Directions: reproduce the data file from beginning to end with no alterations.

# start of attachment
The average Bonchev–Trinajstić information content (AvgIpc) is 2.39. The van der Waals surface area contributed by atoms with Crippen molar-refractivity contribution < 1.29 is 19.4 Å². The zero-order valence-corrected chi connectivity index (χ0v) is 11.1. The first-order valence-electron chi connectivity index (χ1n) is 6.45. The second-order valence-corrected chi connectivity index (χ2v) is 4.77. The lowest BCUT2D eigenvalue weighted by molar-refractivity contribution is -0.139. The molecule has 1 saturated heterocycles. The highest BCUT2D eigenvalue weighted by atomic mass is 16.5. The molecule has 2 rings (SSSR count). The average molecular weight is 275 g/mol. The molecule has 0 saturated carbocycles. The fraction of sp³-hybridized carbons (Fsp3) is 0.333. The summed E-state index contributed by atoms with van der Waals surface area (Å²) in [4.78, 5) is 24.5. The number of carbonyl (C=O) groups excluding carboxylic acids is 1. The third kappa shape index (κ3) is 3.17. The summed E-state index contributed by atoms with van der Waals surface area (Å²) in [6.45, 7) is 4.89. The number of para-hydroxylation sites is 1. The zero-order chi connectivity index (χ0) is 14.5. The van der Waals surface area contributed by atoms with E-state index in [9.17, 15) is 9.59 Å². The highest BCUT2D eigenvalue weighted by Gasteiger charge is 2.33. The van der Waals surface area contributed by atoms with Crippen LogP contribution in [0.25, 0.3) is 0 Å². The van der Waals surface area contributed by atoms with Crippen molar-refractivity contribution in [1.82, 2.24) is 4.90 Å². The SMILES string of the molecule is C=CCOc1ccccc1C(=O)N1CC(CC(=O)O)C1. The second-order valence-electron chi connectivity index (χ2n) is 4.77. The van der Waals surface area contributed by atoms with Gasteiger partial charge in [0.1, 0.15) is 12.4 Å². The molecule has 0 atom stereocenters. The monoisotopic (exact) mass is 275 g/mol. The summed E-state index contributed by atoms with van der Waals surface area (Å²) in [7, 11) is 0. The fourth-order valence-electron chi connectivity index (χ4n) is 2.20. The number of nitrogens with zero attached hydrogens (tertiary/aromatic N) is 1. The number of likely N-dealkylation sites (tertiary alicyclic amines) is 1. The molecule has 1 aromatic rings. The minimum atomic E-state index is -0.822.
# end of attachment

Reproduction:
The average Bonchev–Trinajstić information content (AvgIpc) is 2.39. The van der Waals surface area contributed by atoms with Crippen molar-refractivity contribution < 1.29 is 19.4 Å². The zero-order valence-corrected chi connectivity index (χ0v) is 11.1. The first-order valence-electron chi connectivity index (χ1n) is 6.45. The second-order valence-corrected chi connectivity index (χ2v) is 4.77. The lowest BCUT2D eigenvalue weighted by molar-refractivity contribution is -0.139. The molecule has 1 saturated heterocycles. The highest BCUT2D eigenvalue weighted by atomic mass is 16.5. The molecule has 2 rings (SSSR count). The average molecular weight is 275 g/mol. The molecule has 0 saturated carbocycles. The fraction of sp³-hybridized carbons (Fsp3) is 0.333. The summed E-state index contributed by atoms with van der Waals surface area (Å²) in [4.78, 5) is 24.5. The number of carbonyl (C=O) groups excluding carboxylic acids is 1. The third kappa shape index (κ3) is 3.17. The summed E-state index contributed by atoms with van der Waals surface area (Å²) in [6.45, 7) is 4.89. The number of para-hydroxylation sites is 1. The zero-order chi connectivity index (χ0) is 14.5. The van der Waals surface area contributed by atoms with E-state index in [9.17, 15) is 9.59 Å². The highest BCUT2D eigenvalue weighted by Gasteiger charge is 2.33. The van der Waals surface area contributed by atoms with Crippen LogP contribution in [0.25, 0.3) is 0 Å². The van der Waals surface area contributed by atoms with Crippen molar-refractivity contribution in [1.82, 2.24) is 4.90 Å². The SMILES string of the molecule is C=CCOc1ccccc1C(=O)N1CC(CC(=O)O)C1. The second-order valence-electron chi connectivity index (χ2n) is 4.77. The van der Waals surface area contributed by atoms with Gasteiger partial charge in [0.1, 0.15) is 12.4 Å². The molecule has 0 atom stereocenters. The monoisotopic (exact) mass is 275 g/mol. The summed E-state index contributed by atoms with van der Waals surface area (Å²) in [7, 11) is 0. The fourth-order valence-electron chi connectivity index (χ4n) is 2.20. The number of nitrogens with zero attached hydrogens (tertiary/aromatic N) is 1. The number of likely N-dealkylation sites (tertiary alicyclic amines) is 1. The molecule has 1 aromatic rings. The minimum atomic E-state index is -0.822.